Harvard Study Finds African Americans Sleep Less Than Whites

A new study led by researchers at the Harvard School of Public Health finds that African Americans tend to sleep less than White Americans. The racial differences in sleep duration are particularly pronounced among professionals.

chandra-jackson-phd-msLead author Chandra L. Jackson, a postdoctoral research fellow at Harvard and the lead author of the study, found that African Americans are more likely than Whites to have jobs where they work the night shift, which tends to disrupt normal sleep patterns. She notes, too, that African Americans are more likely than Whites to work two or more jobs and to be single parents which can increase responsibilities and reduce time available for sleep.

Dr. Jackson also found that African American are more likely than Whites to live in stressful environments that can make it more difficult to relax and sleep.

Dr. Jackson is a graduate of Bethune-Cookman University in Daytona Beach, Florida. She earned a master degree at Harvard University and a Ph.D. at Johns Hopkins University in Baltimore.

Related Articles


    • Char: Why do you think Blacks have been sleeping less than Whites since physical enslavement?

      How old are you? How did you draw such conclusions that Blacks sleep less than whites since slavery?
      Do you have any supportive data that would substantiate your assertions that Blacks sleep less than whites?

      Do you think that individual racism coupled with institutionalized racism plays a significant part in Blacks sleeping less than Whites?

      Does poverty and working more than one job impact Black Americans sleep habits which could account for Blacks sleeping less than members of the dominant culture?

      Black Americans and African people throughout the Diaspora have been living in stressful environments in the Americas since their enslavement.

      The descendants of African slaves in the Americas are a very strong people who have survived the middle passage, enslavement, Jim Crow, James Crow II, neocolonialism, systematic genocide, with or without the required amount of sleep.

  1. I am the author of the book, “WHY? AFRICAN AMERICAN CHILDREN CAN NOT READ”, which was based on the premise, that these children had cases of Obstructive Sleep Apnea between the age of 3 -5. That being said, I only query your universal statement that African American’s sleep less that whites. Currently I operate a Dental sleep practice as well as lecture/present on the topic “Neurological Implications of Sleep Disordered Breathing”.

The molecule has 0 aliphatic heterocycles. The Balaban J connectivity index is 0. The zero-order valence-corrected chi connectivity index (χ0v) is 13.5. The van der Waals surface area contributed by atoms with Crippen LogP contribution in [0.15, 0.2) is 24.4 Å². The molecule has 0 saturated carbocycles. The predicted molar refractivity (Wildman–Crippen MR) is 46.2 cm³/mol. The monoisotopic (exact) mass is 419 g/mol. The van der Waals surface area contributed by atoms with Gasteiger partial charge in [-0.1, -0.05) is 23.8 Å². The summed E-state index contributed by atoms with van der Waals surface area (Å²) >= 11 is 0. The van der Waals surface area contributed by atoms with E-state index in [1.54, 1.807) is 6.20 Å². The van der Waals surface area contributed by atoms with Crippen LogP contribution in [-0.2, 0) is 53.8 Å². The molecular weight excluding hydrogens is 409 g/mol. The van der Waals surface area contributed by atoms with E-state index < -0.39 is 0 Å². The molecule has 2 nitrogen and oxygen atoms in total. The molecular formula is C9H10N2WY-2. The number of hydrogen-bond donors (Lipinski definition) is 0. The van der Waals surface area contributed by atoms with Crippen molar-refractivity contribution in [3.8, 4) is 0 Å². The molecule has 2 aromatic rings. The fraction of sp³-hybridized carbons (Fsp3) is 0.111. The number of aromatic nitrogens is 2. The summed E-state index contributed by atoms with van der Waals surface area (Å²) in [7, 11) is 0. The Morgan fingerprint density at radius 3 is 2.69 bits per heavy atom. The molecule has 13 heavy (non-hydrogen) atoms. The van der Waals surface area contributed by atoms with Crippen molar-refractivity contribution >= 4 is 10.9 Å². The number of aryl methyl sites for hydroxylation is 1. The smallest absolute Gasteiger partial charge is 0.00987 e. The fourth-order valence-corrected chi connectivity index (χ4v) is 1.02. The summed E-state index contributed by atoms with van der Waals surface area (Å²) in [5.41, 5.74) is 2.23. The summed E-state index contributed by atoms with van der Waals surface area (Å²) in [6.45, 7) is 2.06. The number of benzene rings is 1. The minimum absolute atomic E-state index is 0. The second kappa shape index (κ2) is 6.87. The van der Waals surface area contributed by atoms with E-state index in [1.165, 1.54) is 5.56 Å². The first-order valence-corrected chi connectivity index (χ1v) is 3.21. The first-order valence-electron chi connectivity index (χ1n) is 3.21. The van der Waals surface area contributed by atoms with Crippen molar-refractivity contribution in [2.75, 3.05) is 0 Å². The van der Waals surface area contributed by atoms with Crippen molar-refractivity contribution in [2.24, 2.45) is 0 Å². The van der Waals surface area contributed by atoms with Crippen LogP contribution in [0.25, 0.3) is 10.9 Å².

I would welcome the opportunity to peruse the finite details of the study and its research parameters. Environmental and social economic factors, such as work schedules, etc. are contributing factors, however there may be an illusion of cause in the instant case. So much so that one may not be able to justify the conclusion without distilling the parameters for healthcare and related factors that would be significant factors for burden of proof.

    This is not an attempt to dispute your findings. I am an African American health care professional, with more than 10 years of research in clinical developmental sleep disparities. I would like to share my findings, if at all possible.

    My contact information:

    Dr. Philip Cooper

Leave a Reply

Get the JBHE Weekly Bulletin

Receive our weekly email newsletter delivered to your inbox

Latest News

Johns Hopkins University Launches New Major and Center for Critical Study of Racism, Immigration, and Colonialism

The new Chloe Center for the Critical Study of Racism, Immigration, and Colonialism will provide research opportunities and educational events for the Johns Hopkins University community. As part of the new program, the university has announced a new undergraduate major in critical diaspora studies.

Chicago Library Receives $2 Million to Digitize Collection of African American History and Literature

The Vivian G. Harsh Research Collection housed within the Chicago Public Library will soon be available online to the public thanks to a $2 million grant from the Mellon Foundation.

Online Articles That May Be of Interest to JBHE Readers

Each week, JBHE will provide links to online articles that may be of interest to our readers. Here are this week’s selections.

Recent Books of Interest to African American Scholars

The Journal of Blacks in Higher Education regularly publishes a list of new books that may be of interest to our readers. The books included are on a wide variety of subjects and present many different points of view.

Featured Jobs